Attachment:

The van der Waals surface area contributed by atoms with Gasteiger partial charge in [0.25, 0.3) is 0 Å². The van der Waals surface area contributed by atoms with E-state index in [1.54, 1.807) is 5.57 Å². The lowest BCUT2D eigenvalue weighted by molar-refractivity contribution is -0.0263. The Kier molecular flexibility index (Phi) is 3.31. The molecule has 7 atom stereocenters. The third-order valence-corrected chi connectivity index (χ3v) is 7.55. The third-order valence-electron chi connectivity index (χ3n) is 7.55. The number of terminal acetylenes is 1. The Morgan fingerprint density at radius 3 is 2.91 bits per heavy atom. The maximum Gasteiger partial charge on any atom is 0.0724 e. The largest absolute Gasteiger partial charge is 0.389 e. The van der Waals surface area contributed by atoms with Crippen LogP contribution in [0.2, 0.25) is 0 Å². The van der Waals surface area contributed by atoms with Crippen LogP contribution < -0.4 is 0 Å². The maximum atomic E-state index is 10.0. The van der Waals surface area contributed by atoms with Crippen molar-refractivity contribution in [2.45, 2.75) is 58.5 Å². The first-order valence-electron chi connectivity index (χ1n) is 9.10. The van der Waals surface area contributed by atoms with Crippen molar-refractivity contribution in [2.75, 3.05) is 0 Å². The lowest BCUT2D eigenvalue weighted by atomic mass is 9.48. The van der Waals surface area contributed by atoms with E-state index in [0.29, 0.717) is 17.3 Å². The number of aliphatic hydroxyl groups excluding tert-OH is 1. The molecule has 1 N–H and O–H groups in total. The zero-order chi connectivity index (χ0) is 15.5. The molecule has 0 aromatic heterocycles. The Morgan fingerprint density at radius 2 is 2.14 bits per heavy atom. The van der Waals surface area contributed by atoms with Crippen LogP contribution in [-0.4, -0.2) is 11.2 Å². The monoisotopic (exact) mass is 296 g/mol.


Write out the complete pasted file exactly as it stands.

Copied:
The van der Waals surface area contributed by atoms with Gasteiger partial charge in [0.25, 0.3) is 0 Å². The van der Waals surface area contributed by atoms with E-state index in [1.54, 1.807) is 5.57 Å². The lowest BCUT2D eigenvalue weighted by molar-refractivity contribution is -0.0263. The Kier molecular flexibility index (Phi) is 3.31. The molecule has 7 atom stereocenters. The third-order valence-corrected chi connectivity index (χ3v) is 7.55. The third-order valence-electron chi connectivity index (χ3n) is 7.55. The number of terminal acetylenes is 1. The Morgan fingerprint density at radius 3 is 2.91 bits per heavy atom. The maximum Gasteiger partial charge on any atom is 0.0724 e. The largest absolute Gasteiger partial charge is 0.389 e. The van der Waals surface area contributed by atoms with Crippen LogP contribution in [0.2, 0.25) is 0 Å². The van der Waals surface area contributed by atoms with Crippen LogP contribution < -0.4 is 0 Å². The maximum atomic E-state index is 10.0. The van der Waals surface area contributed by atoms with Crippen molar-refractivity contribution in [2.45, 2.75) is 58.5 Å². The first-order valence-electron chi connectivity index (χ1n) is 9.10. The van der Waals surface area contributed by atoms with Crippen molar-refractivity contribution in [2.75, 3.05) is 0 Å². The lowest BCUT2D eigenvalue weighted by atomic mass is 9.48. The van der Waals surface area contributed by atoms with E-state index in [0.29, 0.717) is 17.3 Å². The number of aliphatic hydroxyl groups excluding tert-OH is 1. The molecule has 1 N–H and O–H groups in total. The zero-order chi connectivity index (χ0) is 15.5. The molecule has 0 aromatic heterocycles. The Morgan fingerprint density at radius 2 is 2.14 bits per heavy atom. The van der Waals surface area contributed by atoms with Crippen LogP contribution in [-0.4, -0.2) is 11.2 Å². The monoisotopic (exact) mass is 296 g/mol.